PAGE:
Find out about Compliance Assessment Reports, assessments, inspections and permit reviews, and what the Environment Agency will do if you do not follow the rules.
You must follow all the conditions of your permit. The Environment Agency will check you’re complying with your permit and you’re continuing to be a competent operator.
They can revoke your permit if they decide you’re not a suitable operator.
If you apply to transfer a waste, mining waste or installations permit to another person, the Environment Agency can reject the application if they decide the person is not a competent operator.
Management system for waste activities
From 7 April 2019, if you have a waste permit that was granted before 6 April 2008 you’ll need to manage and operate your waste activity in line with a written management system.
The amount of information you’ll need in your management system will depend on how complicated and risky your activities are.
Your management system must include the risks of pollution from:
- your operations (including maintenance)
- an accident or incident
- failing to comply with, or from a contravention of your environmental permit
- anything identified following a complaint
- closing the operation
You must review your management system regularly. Include records of:
- activities carried out in line with your management system
- any reviews or updates
This does not affect permitted waste operations which are carried out at installations or through part B mobile plant.
Assessments and inspections
Your operation may be checked by the Environment Agency by:
- an assessment - a desk based check of whether you’re complying with your permit, for example checking you’re sending in required information
- an inspection - where an officer visits your site
- sampling of your permitted water discharge activity or groundwater activity
Inspections are usually planned, but can be unannounced. Environment Agency staff will look around your site and ask questions about what you’re doing. They may ask to see documents or talk to your staff.
Where possible, the Environment Agency will work with other Defra regulators, such as the Rural Payments Agency, to co-ordinate inspections and keep the number of visits you receive to a minimum.
Waste operations, installations, complex flood risk activities and complex water discharges and groundwater activities, like large sewage treatment plants, will definitely be assessed or inspected.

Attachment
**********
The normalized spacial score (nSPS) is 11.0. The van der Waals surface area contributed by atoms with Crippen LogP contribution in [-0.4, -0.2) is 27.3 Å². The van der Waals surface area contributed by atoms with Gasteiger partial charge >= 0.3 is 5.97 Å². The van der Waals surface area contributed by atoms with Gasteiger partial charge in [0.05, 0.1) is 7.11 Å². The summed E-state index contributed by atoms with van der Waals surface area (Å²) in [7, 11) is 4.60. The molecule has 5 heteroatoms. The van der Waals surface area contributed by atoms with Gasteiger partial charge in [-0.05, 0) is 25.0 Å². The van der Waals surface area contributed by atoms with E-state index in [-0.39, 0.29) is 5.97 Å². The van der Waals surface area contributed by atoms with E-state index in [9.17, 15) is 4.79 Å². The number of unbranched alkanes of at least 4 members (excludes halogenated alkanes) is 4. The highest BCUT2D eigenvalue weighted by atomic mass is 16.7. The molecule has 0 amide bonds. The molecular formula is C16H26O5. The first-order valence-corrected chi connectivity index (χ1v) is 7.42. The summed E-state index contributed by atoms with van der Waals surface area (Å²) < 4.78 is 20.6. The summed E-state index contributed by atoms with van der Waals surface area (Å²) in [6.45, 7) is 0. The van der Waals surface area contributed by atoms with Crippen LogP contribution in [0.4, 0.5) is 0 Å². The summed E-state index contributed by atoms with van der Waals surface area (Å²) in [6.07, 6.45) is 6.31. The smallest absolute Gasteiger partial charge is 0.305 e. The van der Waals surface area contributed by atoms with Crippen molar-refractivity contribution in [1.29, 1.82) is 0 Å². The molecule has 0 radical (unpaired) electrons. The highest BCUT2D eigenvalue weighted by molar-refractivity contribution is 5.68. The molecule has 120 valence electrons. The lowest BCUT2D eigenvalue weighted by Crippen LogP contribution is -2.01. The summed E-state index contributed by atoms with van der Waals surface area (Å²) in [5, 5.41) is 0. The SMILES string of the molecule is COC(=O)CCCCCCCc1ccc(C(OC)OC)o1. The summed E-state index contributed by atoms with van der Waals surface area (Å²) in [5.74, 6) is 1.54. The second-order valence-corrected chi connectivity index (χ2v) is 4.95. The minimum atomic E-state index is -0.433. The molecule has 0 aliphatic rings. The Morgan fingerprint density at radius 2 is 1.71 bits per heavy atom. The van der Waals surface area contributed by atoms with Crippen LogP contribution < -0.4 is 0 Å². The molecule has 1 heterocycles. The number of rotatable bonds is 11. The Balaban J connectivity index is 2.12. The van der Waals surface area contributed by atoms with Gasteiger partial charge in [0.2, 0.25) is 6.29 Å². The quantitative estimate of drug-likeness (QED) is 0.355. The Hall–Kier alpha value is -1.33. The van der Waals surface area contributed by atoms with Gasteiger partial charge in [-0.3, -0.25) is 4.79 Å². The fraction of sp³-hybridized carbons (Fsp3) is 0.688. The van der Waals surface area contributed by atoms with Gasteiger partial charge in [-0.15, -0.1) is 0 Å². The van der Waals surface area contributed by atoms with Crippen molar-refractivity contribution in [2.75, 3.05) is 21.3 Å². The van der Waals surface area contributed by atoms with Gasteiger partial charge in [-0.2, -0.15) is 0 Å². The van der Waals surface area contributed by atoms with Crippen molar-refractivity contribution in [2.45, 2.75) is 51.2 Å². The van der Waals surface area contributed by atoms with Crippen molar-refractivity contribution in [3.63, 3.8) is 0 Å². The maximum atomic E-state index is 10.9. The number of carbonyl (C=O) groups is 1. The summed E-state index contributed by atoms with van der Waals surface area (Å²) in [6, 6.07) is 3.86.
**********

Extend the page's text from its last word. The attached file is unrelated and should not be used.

You’re likely to be inspected if you discharge to surface waters or groundwater in a sensitive or vulnerable area, like a groundwater source protection zone.
Other sites may be assessed or inspected if there’s:
- a pollution incident at your site, or in your area
- a flood incident at your site (for flood risk activities)
- been a complaint about your activity
The Environment Agency does one compliance check for a flood risk activity permit unless the activity is ongoing. See the environmental permitting charges guidance for more information about how we charge for this.
Compliance Assessment Reports
If Environment Agency staff carry out an assessment, inspection or attend an incident, they will complete a Compliance Assessment Report (CAR) and give you a copy.
The CAR will record anything you’re doing that does not comply with your permit and state what you have to do to correct this. For waste and installations this may affect your yearly permit fee (subsistence fee). See the compliance rating guidance for more information.
The Environment Agency uses a standard approach called the Compliance Classification Scheme to classify permit breaches.
The Environment Agency may take action if they suspect you’ve broken the law, or in some cases if they think you’re about to. Their actions might include:
- giving you advice
- changing your permit conditions
- serving you with an enforcement notice, and for flood risk activities a remediation notice, which will state what you have to do to fix problems and by when
- serving you with a suspension notice if there’s a risk you might cause pollution - this means you have to stop carrying out your activities
- prosecuting you if they think it’s in the public interest
The Environment Agency can carry out work to address an environmental, flood risk or land drainage problem and recover costs from you if:
- your activity has caused serious pollution
- your activity is creating a risk of serious pollution
- you’ve deposited waste illegally and not removed it when told to
- you’ve caused polluting substances to get into a watercourse or the substances are in a place where they are likely to get into a watercourse - or you’ve knowingly allowed this to happen
- you have carried out any unauthorised works or caused harm to flood risk, land drainage or the environment (for flood risk activities)
The Environment Agency regularly reviews all the permits granted for a particular sector, to check that they reflect the latest regulations and environmental standards. You’ll be told if permits for your sector are being reviewed and what that means for you.
The Environment Agency can also review your individual permit if you’re not complying with it. You may have to apply for a change to your permit, or you may get new conditions.
Changes to standard rules permits
If you have a standard rules permit, the Environment Agency can change the conditions of its rule set.
Before the Environment Agency changes a rule set, they will hold a consultation and write to any permit holders who could be affected by the changes.
They will give you 3 months to comply with the new conditions.
Contact the Environment Agency if you have questions about your permit or how they will regulate you.
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